Launch of ENGAGE Project
Ottawa, ON – Today, on the International Day of Persons with Disabilities, DAWN and the Decolonial Disability Studies Collective based at Carleton University are excited to launch the ENGAGE project, a research and leadership-building project aimed at engaging girls and young women with disabilities in India, Vietnam and South Africa.
The “Learning with and from the global South: Opportunities for engaging girls and young women with disabilities across Southern spaces (ENGAGE) project” is a learning network of young women and girls with disabilities from across three countries in the Global South – Vietnam, India and South Africa. The project aims to support young women and girls living with disability to engage their leadership capacities and to support their activism for gendered disability equality, inclusion and respect.
“Many young girls and women with disability face the triple burden of poverty, inequality and unemployment. They do not have access to services and are most vulnerable, especially during this COVID pandemic and this period of rising gender-based violence in our communities. The research and possible interventions that will follow from this project will empower these women and girls with disabilities to advocate for the protection and promotion of their basic human rights.”, says Jace Nair, project partner and CEO of Blind South Africa.
By working in partnership with various Disabled People’s Organizations (DPOs) and universities in the Global South, the project will provide an opportunity for women and girls to share their ideas, experiences and priorities, while also sharing and learning about each of their contexts and about gendered disability justice initiatives that may promote socially inclusive change.
In the past, most research regarding people with disabilities was conducted by people without disabilities from Northern countries, and the results were usually interpreted using ideas and theories that came from the Global North. ENGAGE seeks to change that dynamic by building on the leadership qualities of disabled women and girls and their communities, and by focusing on the ideas, priorities and interpretations of the participants themselves. This ‘decolonial’ approach is important in order to transform these unequal power relations while enabling women and girls with disabilities and our partners from the Global South to re-imagine alternative spaces for knowledge production that come from their lived experiences and insight.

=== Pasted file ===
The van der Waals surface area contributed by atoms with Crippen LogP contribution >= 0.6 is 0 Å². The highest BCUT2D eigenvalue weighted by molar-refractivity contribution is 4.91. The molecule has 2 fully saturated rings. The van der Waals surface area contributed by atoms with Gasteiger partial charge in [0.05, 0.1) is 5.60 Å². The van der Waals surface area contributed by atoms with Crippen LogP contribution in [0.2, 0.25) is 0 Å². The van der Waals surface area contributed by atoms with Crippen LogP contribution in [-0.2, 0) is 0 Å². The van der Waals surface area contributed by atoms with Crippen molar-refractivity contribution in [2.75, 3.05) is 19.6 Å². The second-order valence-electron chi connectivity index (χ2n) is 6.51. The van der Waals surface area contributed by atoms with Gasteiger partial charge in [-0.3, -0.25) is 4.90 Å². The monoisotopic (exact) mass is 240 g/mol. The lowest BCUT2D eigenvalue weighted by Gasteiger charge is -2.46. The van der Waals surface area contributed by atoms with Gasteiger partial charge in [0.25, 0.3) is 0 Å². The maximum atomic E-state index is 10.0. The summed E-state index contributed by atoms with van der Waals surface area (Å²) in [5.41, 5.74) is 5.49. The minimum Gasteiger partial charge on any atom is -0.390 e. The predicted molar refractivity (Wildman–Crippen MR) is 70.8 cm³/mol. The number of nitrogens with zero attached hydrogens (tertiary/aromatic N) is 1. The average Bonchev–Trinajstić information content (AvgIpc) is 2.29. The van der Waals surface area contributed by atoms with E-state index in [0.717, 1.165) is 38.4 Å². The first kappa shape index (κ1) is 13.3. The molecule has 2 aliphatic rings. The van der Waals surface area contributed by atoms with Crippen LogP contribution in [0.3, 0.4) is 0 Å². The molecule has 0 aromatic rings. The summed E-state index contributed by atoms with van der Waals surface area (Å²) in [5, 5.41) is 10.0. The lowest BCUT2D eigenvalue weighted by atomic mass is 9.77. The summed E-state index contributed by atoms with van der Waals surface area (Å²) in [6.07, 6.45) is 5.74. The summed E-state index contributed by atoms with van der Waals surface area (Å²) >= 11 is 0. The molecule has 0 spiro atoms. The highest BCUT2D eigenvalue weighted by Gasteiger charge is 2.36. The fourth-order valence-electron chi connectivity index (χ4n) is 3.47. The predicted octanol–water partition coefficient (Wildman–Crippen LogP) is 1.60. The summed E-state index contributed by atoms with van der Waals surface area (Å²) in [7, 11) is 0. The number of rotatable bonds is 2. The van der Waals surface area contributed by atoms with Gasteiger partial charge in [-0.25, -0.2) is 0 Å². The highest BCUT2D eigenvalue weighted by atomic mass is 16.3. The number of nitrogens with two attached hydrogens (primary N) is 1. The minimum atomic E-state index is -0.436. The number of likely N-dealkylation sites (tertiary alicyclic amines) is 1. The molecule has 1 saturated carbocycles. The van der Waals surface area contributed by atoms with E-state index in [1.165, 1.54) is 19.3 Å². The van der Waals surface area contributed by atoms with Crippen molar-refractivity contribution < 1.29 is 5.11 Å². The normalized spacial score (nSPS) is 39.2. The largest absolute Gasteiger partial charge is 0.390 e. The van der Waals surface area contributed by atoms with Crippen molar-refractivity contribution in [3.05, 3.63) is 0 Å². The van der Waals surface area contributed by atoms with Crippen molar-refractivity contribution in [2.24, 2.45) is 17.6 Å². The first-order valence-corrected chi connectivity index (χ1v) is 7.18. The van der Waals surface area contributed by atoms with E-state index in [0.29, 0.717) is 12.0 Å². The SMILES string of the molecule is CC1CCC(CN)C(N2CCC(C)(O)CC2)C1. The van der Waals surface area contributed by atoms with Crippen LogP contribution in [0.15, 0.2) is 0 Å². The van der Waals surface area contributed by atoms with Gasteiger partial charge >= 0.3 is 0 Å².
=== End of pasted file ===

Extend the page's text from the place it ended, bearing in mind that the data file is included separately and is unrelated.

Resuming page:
Project Director Dr. Thuy Nguyen explains, “By building these collective learning networks across unique cultural and historical backgrounds, we will be centering the voices and experiences of young women and girls with disabilities in ways that foster more inclusive, resilient, and sustainable communities in the Global South.”
Project partners include:
A Luoi Blind Association (Vietnam)
Blind South Africa (South Africa)
Carleton University – Lead Institution (Canada)
Disabled Women’s Network of Canada (DAWN) (Canada)
Shanta Memorial Rehabilitation Centre (India)
UNICEF Vietnam (Vietnam)
University of KwaZulu-Natal (South Africa)
University of Sciences, Hue University (Vietnam)
Western Sydney University (Australia)
For more information, please visit:
Dr. Thuy Nguyen, Project Director and Associate Professor, Carleton University, firstname.lastname@example.org
Dana Corfield, Project Coordinator, Carleton University, email@example.com
The Decolonial Disability Studies Collective is a collective of disabled and non-disabled scholars and activists from locations across the Global North and the Global South who are working together to put theory and practice from distinct Southern spaces into conversations with North American and Western Eurocentric disability studies and to build relationships between partners, including Disabled People’s Organizations (DPOs), disabled academics, and activists from the Global South.